For over 15 years, Menachem Brodie has been coaching endurance athletes to new personal bests. Today, we’re getting lost in the weeds with strength training for runners.
Menachem Brodie is an exercise scientist, USA Cycling Expert level coach and USA Triathlon certified coach, and a graduate of an American College of Sports Medicine Accredited program with a bachelors in Exercise Physiology.
He also has experience working in physical therapy, Emergency Medicine, and even with sports like basketball and CrossFit.
By now, you’ve noticed that I love speaking with guests on the podcast with a wide diversity of experiences. And Menachem clearly fits the mold.
The value of having a strength and conditioning certification (but why experience also matters)
Strength work for rehabilitation vs. performance
The lifting differences between endurance runners and cyclists
How to think about strength training periodization
Thoughts on fitness classes like Orange Theory, boot camp, Body Pump, etc.
As the author of two strength training courses offered on the Training Peaks site, Menachem is uniquely positioned to offer us new perspectives on weightlifting for runners.
Menachem Brodie on Lifting as Endurance Runners
Having a thorough background in exercise science, coaching, physical therapy, and even Emergency Medicine gives Menachem a commanding outlook on how endurance athletes can improve and prevent injury.
And while he focuses on cycling and triathlon, the relationship to running is clear. In this conversation, we focus exclusively on runners and how they can position themselves to benefit most from weightlifting.
On Monday, April 29th of this year I received an email from a runner named David that might change how you think about training. It sure did for me!
You see, David was 72 years old at the time. He’s now 73. And in the past nine months, he’s run two marathons and qualified for Boston.
But the fascinating part of David’s story is how all of this has happened after he tore his hamstring off the bone in 2013. Then, he broke a metatarsal during a marathon in 2014.
Despite making a comeback and running another marathon in 2016, David said:
I thought my running days were coming to a close. However, I was able to continue running and in fact ran another marathon in 2016 but it always seemed like there was constantly something wrong with me.
At that point I decided to do more body weight exercises. They helped but I still felt like there was more that I should be doing.
Rarely do you see runners making epic comebacks and qualifying for Boston late in life after a major injury…
How Did David Turn His Running Around?
David is different. Even at 72, he knew he needed to take “the next step” with his training to keep improving and finally escape his cycle of injuries. Despite quite a few reservations, he started lifting weights.
Strength training for seniors can often be controversial so I asked David if he’d be willing to be a case study to showcase his progress. It’s always helpful to know that even older runners can keep improving and prevent more injuries. Luckily for us, he said yes!
David used to be a typical, average runner. He wrote:
I am about as opposite from a weight lifter as anyone can be. The classic 98 pound weakling.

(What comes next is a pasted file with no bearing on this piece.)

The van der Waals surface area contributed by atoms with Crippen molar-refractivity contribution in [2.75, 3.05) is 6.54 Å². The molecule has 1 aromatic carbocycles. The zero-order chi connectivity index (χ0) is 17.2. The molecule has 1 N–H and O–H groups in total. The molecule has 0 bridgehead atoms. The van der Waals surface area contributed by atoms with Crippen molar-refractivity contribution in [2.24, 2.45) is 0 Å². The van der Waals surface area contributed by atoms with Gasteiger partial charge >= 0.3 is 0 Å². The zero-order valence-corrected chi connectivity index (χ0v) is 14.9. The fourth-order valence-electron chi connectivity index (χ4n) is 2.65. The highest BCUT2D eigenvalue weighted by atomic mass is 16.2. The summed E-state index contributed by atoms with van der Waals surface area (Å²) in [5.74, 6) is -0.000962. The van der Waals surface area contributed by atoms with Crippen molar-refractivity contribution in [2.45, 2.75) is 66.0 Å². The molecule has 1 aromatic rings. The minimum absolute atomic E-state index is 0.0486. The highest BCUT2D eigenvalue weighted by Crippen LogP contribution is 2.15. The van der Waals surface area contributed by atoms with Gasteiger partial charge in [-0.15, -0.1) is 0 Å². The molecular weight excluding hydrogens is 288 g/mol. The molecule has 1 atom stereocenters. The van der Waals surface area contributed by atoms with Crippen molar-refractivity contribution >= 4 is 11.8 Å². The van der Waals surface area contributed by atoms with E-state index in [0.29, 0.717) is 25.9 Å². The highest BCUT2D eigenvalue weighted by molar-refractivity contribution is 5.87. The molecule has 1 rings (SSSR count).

My biggest problem was that I felt intimidated by the gym and disliked working out in front of others. I could do the body weight exercises in the comfort of my own home which allowed me to work out whenever I felt like it.
However, it was not really enough. I needed the benefit of the weights.
He is a runner (all runners ought to be doing some weightlifting)
His age (strength training for seniors is even more important than when you’re younger)
He has a history of significant injuries
Like me, he’s naturally thin and needs strength work to stay strong
Of course, most seniors over 70 aren’t starting new strength training programs… So how did this work out for David? What were his struggles?
And most importantly, was he successful?
The Importance of ‘The Next Step’
Strength training for seniors is critical for injury prevention
To continue improving, runners must always be taking the next step:
Gradually increasing weekly mileage over time
Being more and more consistent with strength training and injury prevention efforts
Workouts become longer, faster, and more complex
Long runs get longer, more consistent, and/or more complex
David knew he needed to start some type of strength training program but he was lost. He told me:
I had always felt that lifting was the next step that I should take but I really didn’t know where to start. I read several books on the subject but I always found them to be confusing. None specifically spelled out what I needed to do as a runner.
I felt that it was the next thing that I needed to do to improve and to hopefully lessen my injuries.
So, David got started. He invested in a strength training program from Strength Running knowing that a lifting program must be specific to runners, adaptable, and focus on strength and power (rather than on endurance or building muscle).
After David got over his fear of working out in front of others, the results turned him into a believer.
David’s Next Marathon
David ran the Columbus Marathon in 2018 in 4:20:07 – a frustrating finish time since he missed his Boston Qualifier by 7 seconds!
But, he did finish 2nd in the 69-74 age category and got through all of his marathon training with no injuries. He emailed me to say:
Thanks to you, my training went exceptionally well with no injuries! I also felt that weightlifting was really the icing on the cake which helped it all come together.
I finished 2nd in the 69-74 age category at the Columbus Marathon and really felt strong the entire distance.
After years of ongoing injuries, a healthy season and marathon race are surely things to celebrate!
But the real celebration came just a few months ago when David ran the Illinois Marathon. In his own words, here’s how it went: